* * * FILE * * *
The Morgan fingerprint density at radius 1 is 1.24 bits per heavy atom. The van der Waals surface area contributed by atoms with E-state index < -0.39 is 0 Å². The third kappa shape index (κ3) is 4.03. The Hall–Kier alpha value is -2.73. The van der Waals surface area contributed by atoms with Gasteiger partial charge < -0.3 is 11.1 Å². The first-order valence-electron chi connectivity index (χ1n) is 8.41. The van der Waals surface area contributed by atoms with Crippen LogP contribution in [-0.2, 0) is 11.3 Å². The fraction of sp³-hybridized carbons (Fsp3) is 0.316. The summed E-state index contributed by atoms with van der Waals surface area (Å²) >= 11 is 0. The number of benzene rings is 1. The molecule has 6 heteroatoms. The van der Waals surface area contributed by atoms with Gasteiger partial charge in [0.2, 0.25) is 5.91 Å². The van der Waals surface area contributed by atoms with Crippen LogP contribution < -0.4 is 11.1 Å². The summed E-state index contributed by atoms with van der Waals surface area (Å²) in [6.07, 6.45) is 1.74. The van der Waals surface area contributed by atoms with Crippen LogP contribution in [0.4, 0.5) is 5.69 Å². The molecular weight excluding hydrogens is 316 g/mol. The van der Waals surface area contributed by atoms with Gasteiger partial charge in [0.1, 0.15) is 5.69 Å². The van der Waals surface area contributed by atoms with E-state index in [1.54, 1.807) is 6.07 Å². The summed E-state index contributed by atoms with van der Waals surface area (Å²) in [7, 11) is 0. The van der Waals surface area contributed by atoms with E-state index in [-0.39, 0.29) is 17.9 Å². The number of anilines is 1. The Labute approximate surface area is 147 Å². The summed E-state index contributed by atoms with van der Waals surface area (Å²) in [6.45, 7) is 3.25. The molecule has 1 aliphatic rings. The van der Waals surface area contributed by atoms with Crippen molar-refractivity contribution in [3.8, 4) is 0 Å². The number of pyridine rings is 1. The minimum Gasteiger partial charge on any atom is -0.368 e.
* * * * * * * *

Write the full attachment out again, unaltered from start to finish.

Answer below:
The Morgan fingerprint density at radius 1 is 1.24 bits per heavy atom. The van der Waals surface area contributed by atoms with E-state index < -0.39 is 0 Å². The third kappa shape index (κ3) is 4.03. The Hall–Kier alpha value is -2.73. The van der Waals surface area contributed by atoms with Gasteiger partial charge < -0.3 is 11.1 Å². The first-order valence-electron chi connectivity index (χ1n) is 8.41. The van der Waals surface area contributed by atoms with Crippen LogP contribution in [-0.2, 0) is 11.3 Å². The fraction of sp³-hybridized carbons (Fsp3) is 0.316. The summed E-state index contributed by atoms with van der Waals surface area (Å²) >= 11 is 0. The number of benzene rings is 1. The molecule has 6 heteroatoms. The van der Waals surface area contributed by atoms with Gasteiger partial charge in [0.2, 0.25) is 5.91 Å². The van der Waals surface area contributed by atoms with Crippen LogP contribution < -0.4 is 11.1 Å². The summed E-state index contributed by atoms with van der Waals surface area (Å²) in [6.07, 6.45) is 1.74. The van der Waals surface area contributed by atoms with Crippen LogP contribution in [0.4, 0.5) is 5.69 Å². The molecular weight excluding hydrogens is 316 g/mol. The van der Waals surface area contributed by atoms with Gasteiger partial charge in [0.1, 0.15) is 5.69 Å². The van der Waals surface area contributed by atoms with E-state index in [1.54, 1.807) is 6.07 Å². The summed E-state index contributed by atoms with van der Waals surface area (Å²) in [7, 11) is 0. The van der Waals surface area contributed by atoms with E-state index in [-0.39, 0.29) is 17.9 Å². The number of anilines is 1. The Labute approximate surface area is 147 Å². The summed E-state index contributed by atoms with van der Waals surface area (Å²) in [6.45, 7) is 3.25. The molecule has 1 aliphatic rings. The van der Waals surface area contributed by atoms with Crippen molar-refractivity contribution in [3.8, 4) is 0 Å². The number of pyridine rings is 1. The minimum Gasteiger partial charge on any atom is -0.368 e.